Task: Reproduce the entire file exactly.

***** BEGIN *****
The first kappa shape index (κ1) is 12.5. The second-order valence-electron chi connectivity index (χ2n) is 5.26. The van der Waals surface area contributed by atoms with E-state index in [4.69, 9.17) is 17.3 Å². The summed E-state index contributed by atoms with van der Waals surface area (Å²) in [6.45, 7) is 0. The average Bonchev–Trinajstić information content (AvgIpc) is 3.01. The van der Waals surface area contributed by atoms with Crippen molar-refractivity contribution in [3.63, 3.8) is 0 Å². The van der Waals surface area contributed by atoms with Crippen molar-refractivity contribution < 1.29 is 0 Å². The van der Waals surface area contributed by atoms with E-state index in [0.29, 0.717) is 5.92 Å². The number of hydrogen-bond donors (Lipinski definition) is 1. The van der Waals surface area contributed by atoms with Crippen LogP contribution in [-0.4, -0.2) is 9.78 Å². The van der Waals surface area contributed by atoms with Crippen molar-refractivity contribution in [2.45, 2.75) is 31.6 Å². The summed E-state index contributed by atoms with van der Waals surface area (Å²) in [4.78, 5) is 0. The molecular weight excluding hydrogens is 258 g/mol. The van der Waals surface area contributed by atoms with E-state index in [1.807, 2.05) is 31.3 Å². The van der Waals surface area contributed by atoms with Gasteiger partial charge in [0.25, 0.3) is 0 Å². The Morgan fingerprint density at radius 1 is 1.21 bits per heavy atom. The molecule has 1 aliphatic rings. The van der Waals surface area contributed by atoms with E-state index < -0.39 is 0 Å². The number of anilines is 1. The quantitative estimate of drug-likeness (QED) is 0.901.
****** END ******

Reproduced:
The first kappa shape index (κ1) is 12.5. The second-order valence-electron chi connectivity index (χ2n) is 5.26. The van der Waals surface area contributed by atoms with E-state index in [4.69, 9.17) is 17.3 Å². The summed E-state index contributed by atoms with van der Waals surface area (Å²) in [6.45, 7) is 0. The average Bonchev–Trinajstić information content (AvgIpc) is 3.01. The van der Waals surface area contributed by atoms with Crippen molar-refractivity contribution in [3.63, 3.8) is 0 Å². The van der Waals surface area contributed by atoms with Crippen molar-refractivity contribution < 1.29 is 0 Å². The van der Waals surface area contributed by atoms with E-state index in [0.29, 0.717) is 5.92 Å². The number of hydrogen-bond donors (Lipinski definition) is 1. The van der Waals surface area contributed by atoms with Crippen LogP contribution in [-0.4, -0.2) is 9.78 Å². The van der Waals surface area contributed by atoms with Crippen molar-refractivity contribution in [2.45, 2.75) is 31.6 Å². The summed E-state index contributed by atoms with van der Waals surface area (Å²) in [4.78, 5) is 0. The molecular weight excluding hydrogens is 258 g/mol. The van der Waals surface area contributed by atoms with E-state index in [1.807, 2.05) is 31.3 Å². The van der Waals surface area contributed by atoms with Gasteiger partial charge in [0.25, 0.3) is 0 Å². The Morgan fingerprint density at radius 1 is 1.21 bits per heavy atom. The molecule has 1 aliphatic rings. The van der Waals surface area contributed by atoms with E-state index < -0.39 is 0 Å². The number of anilines is 1. The quantitative estimate of drug-likeness (QED) is 0.901.